Targeting a chip for the low end and utilizing 2-4 chip configurations for the mid/high end parts might make sense but I'd think that PCIe bus would get saturated fast at that rate. A really high end card would likely appear as >4 cores in some form of crossfire configuration. I'm not sure the scaling would still hold at that point in time. AFR would definitely be out if that was the direction they took.
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Old 19-Jul-2008, 09:16   #5
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At 140mm˛ I think it's time to consider not only 2 GPUs for R800.

That said - maybe AMD starts to separate 2D-stuff also? So they could significantly improve shrinking pontential on future manufacturing processes - at least AFAIK.

So - how about a 5-chip R800? 4 Computing-Containers and one I/O?
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Old 19-Jul-2008, 09:44   #6
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That would make quite a lot of sense, but only if it were something like this:

RV740 - 128bit - ~140mm˛ [1.2 TF]
RV870 - 2xRV740 (MCM) - 2x128bit (256bit) - 2x140mm˛ (280mm˛) [2.4TF]
R800 - 2xRV870 (2xMCM) - 2x 256bit - 4x 140mm˛ (560mm˛) [4.8TF]

Now, packaging costs would be quite high, but this would give them an endless list of advantages. If they could pull that off and they found a way not to rely on AFR, so that both ASICs on a package work together (almost) transparently, AMD/ATI would not be limited by process maturity of newer nodes, the volume would be there pretty early, prices could be _very_ competitive again and they could also minimize tape-out costs.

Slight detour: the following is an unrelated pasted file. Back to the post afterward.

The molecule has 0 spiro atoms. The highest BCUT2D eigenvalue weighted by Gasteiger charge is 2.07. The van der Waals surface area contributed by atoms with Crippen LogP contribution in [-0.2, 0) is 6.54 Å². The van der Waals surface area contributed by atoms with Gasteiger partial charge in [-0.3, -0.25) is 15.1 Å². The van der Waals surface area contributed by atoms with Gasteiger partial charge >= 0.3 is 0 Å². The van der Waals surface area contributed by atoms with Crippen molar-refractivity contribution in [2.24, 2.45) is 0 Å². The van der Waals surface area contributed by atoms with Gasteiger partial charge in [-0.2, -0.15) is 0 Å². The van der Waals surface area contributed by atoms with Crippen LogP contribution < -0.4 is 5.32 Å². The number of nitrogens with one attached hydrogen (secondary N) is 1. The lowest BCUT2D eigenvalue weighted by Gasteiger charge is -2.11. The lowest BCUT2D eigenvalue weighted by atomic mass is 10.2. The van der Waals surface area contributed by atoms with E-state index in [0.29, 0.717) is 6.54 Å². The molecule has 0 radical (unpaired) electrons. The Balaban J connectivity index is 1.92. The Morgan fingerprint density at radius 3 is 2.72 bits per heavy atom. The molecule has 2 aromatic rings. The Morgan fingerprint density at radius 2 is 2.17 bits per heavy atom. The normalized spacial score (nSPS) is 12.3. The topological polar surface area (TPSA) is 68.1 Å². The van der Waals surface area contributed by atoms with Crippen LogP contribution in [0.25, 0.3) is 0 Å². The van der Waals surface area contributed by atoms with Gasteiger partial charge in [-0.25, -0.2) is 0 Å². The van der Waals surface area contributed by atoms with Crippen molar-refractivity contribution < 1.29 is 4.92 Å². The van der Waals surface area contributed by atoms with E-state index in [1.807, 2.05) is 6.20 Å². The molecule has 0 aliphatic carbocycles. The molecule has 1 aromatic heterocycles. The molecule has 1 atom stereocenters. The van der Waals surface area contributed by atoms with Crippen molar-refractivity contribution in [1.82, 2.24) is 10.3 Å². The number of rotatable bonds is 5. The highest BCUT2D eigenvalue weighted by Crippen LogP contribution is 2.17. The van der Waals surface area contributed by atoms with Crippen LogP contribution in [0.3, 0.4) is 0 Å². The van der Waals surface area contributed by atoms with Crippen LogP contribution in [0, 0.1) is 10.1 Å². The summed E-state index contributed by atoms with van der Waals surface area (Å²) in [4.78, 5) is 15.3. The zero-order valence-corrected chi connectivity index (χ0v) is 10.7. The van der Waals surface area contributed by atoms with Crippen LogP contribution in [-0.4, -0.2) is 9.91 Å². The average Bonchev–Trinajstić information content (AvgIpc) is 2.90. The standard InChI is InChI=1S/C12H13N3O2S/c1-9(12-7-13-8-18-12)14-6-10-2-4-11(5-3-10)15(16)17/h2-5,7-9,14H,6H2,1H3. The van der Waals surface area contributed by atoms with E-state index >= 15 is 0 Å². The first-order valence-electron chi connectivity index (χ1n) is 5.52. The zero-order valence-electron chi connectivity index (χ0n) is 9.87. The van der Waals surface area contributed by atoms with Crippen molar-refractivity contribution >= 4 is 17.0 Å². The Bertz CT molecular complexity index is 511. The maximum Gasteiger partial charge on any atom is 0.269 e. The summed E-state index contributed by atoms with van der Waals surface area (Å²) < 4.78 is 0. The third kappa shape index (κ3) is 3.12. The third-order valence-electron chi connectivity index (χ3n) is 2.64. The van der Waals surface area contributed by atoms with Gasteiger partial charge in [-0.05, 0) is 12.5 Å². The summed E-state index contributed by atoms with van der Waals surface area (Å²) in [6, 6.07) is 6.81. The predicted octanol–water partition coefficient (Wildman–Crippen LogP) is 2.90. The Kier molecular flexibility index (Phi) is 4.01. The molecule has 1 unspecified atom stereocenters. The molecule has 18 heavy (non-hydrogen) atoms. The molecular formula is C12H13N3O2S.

With GDDR5 maturing, mass availability by next year and lower prices (more semis), BW would be about equal per core (ASIC), like to where it is now.

Last edited by Sunrise; 19-Jul-2008 at 09:54. Reason: typo
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Old 19-Jul-2008, 09:44   #7
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If it's only going to be 20% performance increase over RV770.

Then specs should be like this:
RV870
800MHz GPU
192 *5D = 960SP's
20 ROP's
44 or 48 TMU's
256bit GDDR5 ~120 to 160GB's bandwidth.
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Old 19-Jul-2008, 13:44   #8
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If ROPs are tied to memory bus width, then they'd stay at 16. TMUs are tied to the shader core, so they'd be at 48. The rest of their numbers are just naive estimates: 960 / 800 = 1.2, 260 * 40^2 / 55^2 ~= 140.

They seem pretty confident about the 960 (though last time we heard both 480 and 800 ). How high is GDDR5 supposed to clock by next year? Could they get close to 4870 bandwidth with a ~128-bit bus?
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Old 19-Jul-2008, 14:03   #9
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Quote:
Originally Posted by Pete View Post
If ROPs are tied to memory bus width, then they'd stay at 16. TMUs are tied to the shader core, so they'd be at 48.
RV770 is 10 SIMDs with one Quad-TMU each.

Quote: